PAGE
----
The Liberal Democratic Party and its junior coalition partner Komeito on June 24 succeeding in getting a law enacted that will reapportion Lower House seats to rectify the disparity in single-seat constituency vote values between depopulated rural areas and populous urban ones.
Acting as an impetus for the new law were 16 high court rulings that determined that the Dec. 16, 2012, Lower House election was either unconstitutional or “in a state of unconstitutionality” because of the vote disparity. Unfortunately, the law, which will trim one Lower House seat in each of five prefectures, is merely a makeshift measure. It is regrettable that the LDP, Komeito and the Democratic Party of Japan have reneged on their November 2012 agreement to drastically reform the Lower House election system by June 26, the end of the Diet session. These parties should make good on their promise.
Both the ruling and opposition parties gave priority to partisan interests without trying to work out effective reform of the election system. Sixty days after the Lower House had passed the bill and sent it to the opposition-controlled Upper House, a vote in the Upper House was still pending. So, on Monday, the ruling coalition in the Lower House enacted the bill, invoking the Constitution’s Article 59, which allows a two-thirds Lower House majority to enact legislation if the Upper House has not acted on it within 60 days.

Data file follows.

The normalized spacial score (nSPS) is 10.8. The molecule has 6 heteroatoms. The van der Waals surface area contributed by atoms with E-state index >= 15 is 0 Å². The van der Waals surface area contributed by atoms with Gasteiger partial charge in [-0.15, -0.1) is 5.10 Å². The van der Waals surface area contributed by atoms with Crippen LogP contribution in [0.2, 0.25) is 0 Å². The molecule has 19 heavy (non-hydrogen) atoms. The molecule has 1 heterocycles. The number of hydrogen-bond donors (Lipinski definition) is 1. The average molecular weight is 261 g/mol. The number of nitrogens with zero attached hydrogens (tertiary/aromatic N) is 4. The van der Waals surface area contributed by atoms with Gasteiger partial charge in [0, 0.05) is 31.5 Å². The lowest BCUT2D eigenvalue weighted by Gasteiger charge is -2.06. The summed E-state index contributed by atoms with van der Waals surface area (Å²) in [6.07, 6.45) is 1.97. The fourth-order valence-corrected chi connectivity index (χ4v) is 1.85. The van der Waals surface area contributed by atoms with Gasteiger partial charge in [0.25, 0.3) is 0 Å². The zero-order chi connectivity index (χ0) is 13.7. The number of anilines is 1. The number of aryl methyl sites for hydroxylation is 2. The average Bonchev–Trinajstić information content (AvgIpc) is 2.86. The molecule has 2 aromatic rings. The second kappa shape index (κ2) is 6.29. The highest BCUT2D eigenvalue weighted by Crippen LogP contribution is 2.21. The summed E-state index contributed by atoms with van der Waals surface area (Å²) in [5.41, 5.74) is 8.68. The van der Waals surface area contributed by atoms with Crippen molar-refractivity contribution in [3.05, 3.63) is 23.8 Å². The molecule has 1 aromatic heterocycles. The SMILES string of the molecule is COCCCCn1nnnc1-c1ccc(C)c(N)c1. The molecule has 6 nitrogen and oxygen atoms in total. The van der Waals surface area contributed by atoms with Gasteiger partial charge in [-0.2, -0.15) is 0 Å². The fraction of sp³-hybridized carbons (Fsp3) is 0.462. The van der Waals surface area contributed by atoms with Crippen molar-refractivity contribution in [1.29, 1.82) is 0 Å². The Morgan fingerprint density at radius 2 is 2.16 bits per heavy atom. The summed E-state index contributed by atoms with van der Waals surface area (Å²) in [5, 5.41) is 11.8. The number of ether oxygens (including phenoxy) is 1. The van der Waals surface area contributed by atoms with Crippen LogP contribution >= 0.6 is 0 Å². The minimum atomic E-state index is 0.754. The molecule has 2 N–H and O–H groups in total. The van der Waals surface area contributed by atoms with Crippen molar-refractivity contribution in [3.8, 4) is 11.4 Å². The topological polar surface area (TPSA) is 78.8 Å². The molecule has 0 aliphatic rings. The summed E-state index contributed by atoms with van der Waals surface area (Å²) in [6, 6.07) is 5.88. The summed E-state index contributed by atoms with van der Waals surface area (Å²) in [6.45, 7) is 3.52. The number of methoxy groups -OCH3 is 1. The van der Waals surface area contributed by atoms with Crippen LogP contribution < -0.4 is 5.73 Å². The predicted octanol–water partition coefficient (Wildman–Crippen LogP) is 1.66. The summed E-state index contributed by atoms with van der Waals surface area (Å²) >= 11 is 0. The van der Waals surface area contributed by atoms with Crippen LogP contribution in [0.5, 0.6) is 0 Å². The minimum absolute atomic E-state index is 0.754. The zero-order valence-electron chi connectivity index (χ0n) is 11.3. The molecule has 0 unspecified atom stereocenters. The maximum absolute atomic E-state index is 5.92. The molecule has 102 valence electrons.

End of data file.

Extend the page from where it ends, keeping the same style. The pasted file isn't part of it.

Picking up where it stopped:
In March 2011, the Supreme Court ruled that the August 2009 Lower House election was “in a state of unconstitutionality” because the maximum 2.304-to-1 vote-value disparity between rural areas and urban areas was too large. No rectification was made before the December 2012 Lower House election. Under the new law, the number of single-seat constituencies will be reduced from three to two in Fukui, Yamanashi, Tokushima, Kochi and Saga prefectures.
As the number of Lower House members from single-seat constituencies decrease from the current 300 to 295, the demarcations of 42 single-seat electoral districts in Tokyo and 16 prefectures will be changed. As a result, the maximum vote-value disparity between rural and urban areas will drop from the 2.43 times in the December 2012 Lower House election to 1.998 times. But if the population estimate as of March 1 is applied, the disparity may top 2 times in at least six electoral districts.
For the sake of drastic reform of the Lower House election system, the LDP proposed a complicated system designed to help minor parties, including Komeito. Meanwhile, the DPJ and the Japan Restoration Party proposed a large cut in the number of Lower House members elected by proportional representation. But reducing the number of representatives is not a solution because it would make it much harder for minority parties to win seats. This would weaken Japanese democracy by making it more difficult for all voters to be adequately represented.
The Diet must create an electoral system that will enable change of government while ensuring fair representation of minority opinions and fair distribution of seats between rural and urban areas.